Where can find information on how cisco adopted to cloud computing?

sram

[H]ard|Gawd
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Hi to all,

Don't know if this is a good place to ask for this but let's just do it:

I want you please to direct me to the appropriate channel. I'm doing a research paper on migration to the cloud or switch to the cloud for businesses and its security challenges, and I would like to have some information about how cisco switched to the cloud. What were the challenges, and how did they solve and overcame them. In other words, I want some information on cisco success story when it comes to the switch to cloud computing. When I search in google, all I get is how cisco envisions the migration and their suggested strategy to other companies on how to switch as they are themselves a cloud provider. I couldn't find anything on how cisco itself switched to the cloud.



What are your suggestions? Where can I dig for this kind of information? Can I contact them directly ?
 
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sram

[H]ard|Gawd
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talk to cisco directly?!
I have been trying to reach their local office with no luck. I always get directed to sales reps. It was hard but I was able to find some links that talk about cisco when it comes to cloud computing. The way they adapted is by actually coordinating with cloud providers to help them deliver their services in a more secure way, and who is better at networking and networking security than cisco? So instead of losing to it, they facilitated it for others and benefited itself from every entity migrating to cloud. That's what I was able to find. So, correct me if I'm wrong if somebody knows better.

I'm thinking maybe I can come across a cisco employee here who can help me.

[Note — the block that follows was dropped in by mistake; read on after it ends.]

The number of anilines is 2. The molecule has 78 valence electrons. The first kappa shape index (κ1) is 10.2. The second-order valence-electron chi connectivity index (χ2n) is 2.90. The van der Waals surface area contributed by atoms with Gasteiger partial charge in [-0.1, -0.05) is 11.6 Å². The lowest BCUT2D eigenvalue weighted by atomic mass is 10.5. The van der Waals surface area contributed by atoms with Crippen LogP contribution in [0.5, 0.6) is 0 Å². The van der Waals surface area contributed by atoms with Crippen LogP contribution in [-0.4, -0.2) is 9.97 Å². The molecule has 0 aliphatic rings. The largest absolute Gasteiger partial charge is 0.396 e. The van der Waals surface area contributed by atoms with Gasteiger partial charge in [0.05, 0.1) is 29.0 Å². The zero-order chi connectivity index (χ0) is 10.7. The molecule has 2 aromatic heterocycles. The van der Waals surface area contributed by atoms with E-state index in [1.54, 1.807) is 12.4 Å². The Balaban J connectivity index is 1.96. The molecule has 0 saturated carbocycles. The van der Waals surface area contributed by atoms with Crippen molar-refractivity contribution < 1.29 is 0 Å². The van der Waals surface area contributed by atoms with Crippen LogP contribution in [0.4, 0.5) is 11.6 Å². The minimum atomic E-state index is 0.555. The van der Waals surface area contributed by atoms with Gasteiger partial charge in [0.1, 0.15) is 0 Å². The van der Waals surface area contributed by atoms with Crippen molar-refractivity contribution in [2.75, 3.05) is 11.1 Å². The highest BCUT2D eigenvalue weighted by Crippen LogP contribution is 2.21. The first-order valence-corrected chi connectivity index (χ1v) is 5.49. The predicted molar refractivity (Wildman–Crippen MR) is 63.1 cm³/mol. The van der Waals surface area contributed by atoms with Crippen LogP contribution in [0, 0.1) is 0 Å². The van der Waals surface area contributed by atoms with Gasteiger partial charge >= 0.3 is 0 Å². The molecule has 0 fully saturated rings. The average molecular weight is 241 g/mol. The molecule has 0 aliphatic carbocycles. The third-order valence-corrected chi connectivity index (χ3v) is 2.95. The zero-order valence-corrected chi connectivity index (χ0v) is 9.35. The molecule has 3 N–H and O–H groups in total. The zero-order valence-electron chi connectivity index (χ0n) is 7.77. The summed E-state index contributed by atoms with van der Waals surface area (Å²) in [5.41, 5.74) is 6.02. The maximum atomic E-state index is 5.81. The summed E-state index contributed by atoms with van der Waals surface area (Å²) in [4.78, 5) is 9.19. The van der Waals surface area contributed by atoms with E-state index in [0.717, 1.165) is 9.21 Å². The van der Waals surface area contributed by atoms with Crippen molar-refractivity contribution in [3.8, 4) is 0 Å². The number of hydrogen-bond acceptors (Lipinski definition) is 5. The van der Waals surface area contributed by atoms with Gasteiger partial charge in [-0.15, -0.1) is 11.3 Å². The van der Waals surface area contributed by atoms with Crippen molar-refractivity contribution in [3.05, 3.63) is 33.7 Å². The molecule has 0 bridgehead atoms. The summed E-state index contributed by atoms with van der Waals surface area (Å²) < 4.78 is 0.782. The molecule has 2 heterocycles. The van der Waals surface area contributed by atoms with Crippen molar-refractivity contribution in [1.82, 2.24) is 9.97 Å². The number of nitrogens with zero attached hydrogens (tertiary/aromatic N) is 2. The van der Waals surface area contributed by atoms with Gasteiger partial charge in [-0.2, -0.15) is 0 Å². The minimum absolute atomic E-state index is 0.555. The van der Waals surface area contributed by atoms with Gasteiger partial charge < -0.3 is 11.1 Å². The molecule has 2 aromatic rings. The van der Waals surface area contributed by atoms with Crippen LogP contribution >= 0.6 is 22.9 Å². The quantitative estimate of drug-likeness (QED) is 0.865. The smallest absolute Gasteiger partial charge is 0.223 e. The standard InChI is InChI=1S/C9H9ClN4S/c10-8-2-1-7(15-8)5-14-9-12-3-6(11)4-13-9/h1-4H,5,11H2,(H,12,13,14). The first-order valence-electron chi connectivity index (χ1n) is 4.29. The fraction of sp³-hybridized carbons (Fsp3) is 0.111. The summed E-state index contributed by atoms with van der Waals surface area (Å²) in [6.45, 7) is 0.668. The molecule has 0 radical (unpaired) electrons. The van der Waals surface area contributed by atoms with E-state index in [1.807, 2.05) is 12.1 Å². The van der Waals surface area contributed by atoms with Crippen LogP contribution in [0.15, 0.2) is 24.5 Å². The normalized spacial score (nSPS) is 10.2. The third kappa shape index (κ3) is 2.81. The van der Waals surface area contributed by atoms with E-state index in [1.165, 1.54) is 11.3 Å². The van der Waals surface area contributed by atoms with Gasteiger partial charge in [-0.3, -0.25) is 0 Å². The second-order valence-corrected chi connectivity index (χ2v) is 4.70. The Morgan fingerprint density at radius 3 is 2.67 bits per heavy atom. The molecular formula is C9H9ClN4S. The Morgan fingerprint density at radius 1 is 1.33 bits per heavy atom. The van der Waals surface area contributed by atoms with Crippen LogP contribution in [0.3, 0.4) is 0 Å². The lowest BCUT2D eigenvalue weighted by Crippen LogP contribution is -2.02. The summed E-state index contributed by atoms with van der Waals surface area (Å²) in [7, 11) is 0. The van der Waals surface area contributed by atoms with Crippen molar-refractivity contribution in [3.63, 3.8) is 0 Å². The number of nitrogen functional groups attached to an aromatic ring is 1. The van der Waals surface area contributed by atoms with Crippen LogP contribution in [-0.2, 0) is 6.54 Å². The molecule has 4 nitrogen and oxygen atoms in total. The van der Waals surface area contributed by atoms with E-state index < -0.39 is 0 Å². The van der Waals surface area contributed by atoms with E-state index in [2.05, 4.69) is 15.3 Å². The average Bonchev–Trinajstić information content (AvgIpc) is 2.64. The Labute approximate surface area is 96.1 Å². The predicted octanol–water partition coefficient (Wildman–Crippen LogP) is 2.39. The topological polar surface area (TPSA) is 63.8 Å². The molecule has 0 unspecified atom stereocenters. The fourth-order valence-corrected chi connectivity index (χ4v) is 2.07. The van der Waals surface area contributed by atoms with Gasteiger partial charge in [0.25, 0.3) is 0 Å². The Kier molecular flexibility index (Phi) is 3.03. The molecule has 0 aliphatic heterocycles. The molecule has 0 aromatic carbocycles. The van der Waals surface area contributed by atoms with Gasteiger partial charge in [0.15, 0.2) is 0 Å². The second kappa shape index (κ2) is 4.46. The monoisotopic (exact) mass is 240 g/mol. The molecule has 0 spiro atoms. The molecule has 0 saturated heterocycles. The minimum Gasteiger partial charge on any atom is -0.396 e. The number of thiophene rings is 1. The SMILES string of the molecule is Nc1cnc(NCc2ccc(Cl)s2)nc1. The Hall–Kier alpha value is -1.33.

Thanks.
 

somebrains

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Cisco UCS was a horrific failure around the early pivot to public cloud 2013/2014.
Like VMware and Oracle, they were slow on the uptake.
You aren't going to be able to pick the brain of a Cisco employee for your 1:1 chat.

If you were to ask for the component and software underpinnings of a providers public facing solution, you wouldnt get specifics. That would be like a Citrix employee giving you specifics about the Xen specific tweaks of Azure and AWS.

Can I buy Cisco solutions on public cloud providers?
Yes, is that what you are driving at?
 
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Cisco Select Certified Partner here.

The honest advice is that your question just isn't appropriate to a highly technical and complex enterprise as large as Cisco.

You are never going to get a straight answer as to how Cisco 'switched to the cloud' because this is a fictional scenario and I'm surprised you think it exists.

With 75,000 employees across the globe in many geographic regions and with an immeasurable quantity of systems, this is something that would have happened organically for each business area over time (and will stil be ongoing).

Likewise, as a cloud provider in many cases these shifts would have been fluid, bespoke, and completed on a hybrid basis over time.

Bear in mind that Cisco do still have (and use) a monstrous amount of static infrastructure. Whether it would be considered 'cloud' if it is their own infrastructure in their own datacentre is also a complex question.

The best you would get is a case study where a specific business unit in Cisco moved a specific system to a platform they considered 'cloud'. You're not going to get something organisation-wide where the Cisco CEO said 'we've gone cloud now' on a Tuesday. It simply didn't happen that way.

If you are writing a research paper on the challenges (Security and otherwise) of switching to the cloud, then you need to focus on an organisation where this is a clear and deliberate action and has a tangible and demonstrable demarcation point before/after.

Find a decent-sized SMB, a midmarket entity, or even an enterprise that uses a finite quantity of systems and can verbalise that transition. There are many case studies out there. Cloud providers love to talk about them.

Don't pick a provider that uses, manages, and sells, thousands.

What you are attempting to do is the functional equivalent of asking Michael Phelps to identify every water molecule he pushed out of the way to win an olympic medal, and explain the process, reasoning and challenges for each one.

I hope this advice is taken in the spirit that it is intended.